Worldwide Locations

Worldwide Locations

West Papua: A Grassroots Perspective on Micro-enterprise Development and Civic Participation

Drug store in Indonesia. (jogales/Flickr)

Drug store in Indonesia. (jogales/Flickr)

Relationship of Micro-enterprise Development to Civic Participation in the Current Socio-Political Situation.

An example can be drawn from the program participants to illustrate the link between these issues. Nico Wanggai was a part of a pro-independence group of Papuan intellectuals who held a non-violent demonstration with the raising of the West Papuan flag in December 1988. The police broke up this demonstration, arresting and detaining the protesters. Thirty-seven of the protesters, including priests, public servants and university lecturers were charged with subversion. Nico Wanggai was sent to jail from 1988 to 1996. Whilst in jail he learnt how to make handicrafts such as bags and wallets from tree-bark. On coming out of jail, he was dismissed as a public servant and was thus unemployed, so he used these skills to start a business. However, almost 2 years ago Nico suffered a stroke that has left him incapacitated, so now his wife and son have learnt his skills and are continuing the business. They did not receive any financial support until becoming participants of the Trickle Up Program (TUP). The TUP grant has enabled them to buy more materials to expand their business and use part of their profits to cover transport costs to travel to other regions in Papua to sell their handicrafts.

West Papua receives the highest amount per capita in development subsidies in Indonesia. However, this has primarily resulted in high expectations and dependency on the part of Papuans especially in urban regions. One example is the recent government "crash program" that was designed to assist with community development programs. During the period when these funds were being disbursed to the community there were queues of Papuans waiting for this new "hand out." Despite a high failure rate of similar programs in the past, no training or support was offered to the recipients of these funds. Whilst there was an enthusiasm on the part of some, others were suspicious and said the program was yet another means of the Indonesia government "buying the Papuans." Such programs have also received much criticism from local NGOs because not only have they created a system of dependency or raised suspicion amongst the community in regards to development programs, it has also led to the demoralization of the community because of the high failure rate.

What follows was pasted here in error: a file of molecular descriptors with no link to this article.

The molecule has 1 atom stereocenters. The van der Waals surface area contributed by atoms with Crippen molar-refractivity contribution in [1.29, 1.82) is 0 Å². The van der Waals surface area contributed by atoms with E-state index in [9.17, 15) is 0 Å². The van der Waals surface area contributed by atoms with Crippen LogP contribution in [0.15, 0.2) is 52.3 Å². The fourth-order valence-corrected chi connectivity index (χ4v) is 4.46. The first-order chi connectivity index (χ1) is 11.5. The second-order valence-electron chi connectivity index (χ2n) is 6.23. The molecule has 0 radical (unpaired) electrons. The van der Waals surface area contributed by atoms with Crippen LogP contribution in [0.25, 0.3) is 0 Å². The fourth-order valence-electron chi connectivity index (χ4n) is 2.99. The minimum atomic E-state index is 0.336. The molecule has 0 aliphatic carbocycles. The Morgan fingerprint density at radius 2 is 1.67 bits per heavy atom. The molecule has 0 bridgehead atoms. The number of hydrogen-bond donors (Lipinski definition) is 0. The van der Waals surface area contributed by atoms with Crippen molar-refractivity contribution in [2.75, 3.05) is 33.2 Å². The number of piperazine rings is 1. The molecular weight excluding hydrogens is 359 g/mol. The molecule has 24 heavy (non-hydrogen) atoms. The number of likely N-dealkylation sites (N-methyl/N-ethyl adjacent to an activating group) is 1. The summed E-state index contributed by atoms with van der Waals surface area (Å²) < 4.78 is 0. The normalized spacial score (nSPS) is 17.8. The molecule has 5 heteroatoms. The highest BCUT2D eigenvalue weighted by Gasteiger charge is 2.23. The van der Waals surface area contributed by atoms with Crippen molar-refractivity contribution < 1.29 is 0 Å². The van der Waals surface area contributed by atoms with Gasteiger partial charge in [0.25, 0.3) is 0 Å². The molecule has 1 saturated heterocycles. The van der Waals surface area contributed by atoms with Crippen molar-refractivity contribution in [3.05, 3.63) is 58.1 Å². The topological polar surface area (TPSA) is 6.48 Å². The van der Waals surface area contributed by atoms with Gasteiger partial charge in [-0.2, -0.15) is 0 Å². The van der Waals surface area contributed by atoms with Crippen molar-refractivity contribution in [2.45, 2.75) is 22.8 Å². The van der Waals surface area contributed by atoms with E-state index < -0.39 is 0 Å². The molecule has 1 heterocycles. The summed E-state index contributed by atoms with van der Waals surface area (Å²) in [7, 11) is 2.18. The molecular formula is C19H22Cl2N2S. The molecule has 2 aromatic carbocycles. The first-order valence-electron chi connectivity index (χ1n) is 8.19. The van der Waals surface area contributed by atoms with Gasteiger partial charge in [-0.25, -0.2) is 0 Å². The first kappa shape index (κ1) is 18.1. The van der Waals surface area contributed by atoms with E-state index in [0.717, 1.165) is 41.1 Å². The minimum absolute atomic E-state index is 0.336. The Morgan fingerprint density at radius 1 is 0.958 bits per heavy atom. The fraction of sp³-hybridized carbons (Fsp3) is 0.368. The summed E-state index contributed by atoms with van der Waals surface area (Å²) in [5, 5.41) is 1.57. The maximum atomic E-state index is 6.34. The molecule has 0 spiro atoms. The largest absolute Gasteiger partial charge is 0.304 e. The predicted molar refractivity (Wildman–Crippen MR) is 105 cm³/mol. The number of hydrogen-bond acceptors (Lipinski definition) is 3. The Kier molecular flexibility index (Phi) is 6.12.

One of the Project Partners that works with the Trickle Up Program - YPPWI (Yayasan Pengembangan Prakarsa Wirausaha di Irian Jaya) has been attempting to do micro-enterprise development in West Papua with the Papuan community for the past four years, by setting up a number of community banks. According to the Director, however, their attempts have been largely unsuccessful. He attributes the high failure rate to the challenges resulting from past government community development programs and to the fact that they have been providing the target communities with credit, not a grant as with Trickle Up. Since using the Trickle Up model, that is the provision of a conditional grant and guided support and training, they have experienced a far greater success rate. He has drawn the conclusion that the Papuan community is not ready to receive credit as the first step towards business development. The Trickle Up grant provides the local NGOs with an opportunity to assist the community in learning to manage funds, develop their confidence and create self-reliance.

An example can be drawn from one of the Trickle Up grant recipients from YPPWI - Seli Diwara. Seli has been selling vegetables in the Abepura market in Jayapura for years. After receiving the TUP business grant and business training she was provided with opportunity to learn to manage her business/finances. After this she was able to have enough money to make savings. Whilst BPR (Bank Pekreditan Rakyat) community bank) has been working in this market for the past three years, Seli never felt confident in becoming a client. However, since joining Trickle Up she has opened a bank account and made enough savings to take out a loan equivalent to $1,500 (one and a half thousand dollars) that she used to connect electricity and water to her house and start a pig-raising business. Seli has now become a role model to the other women in the market to learn to make savings.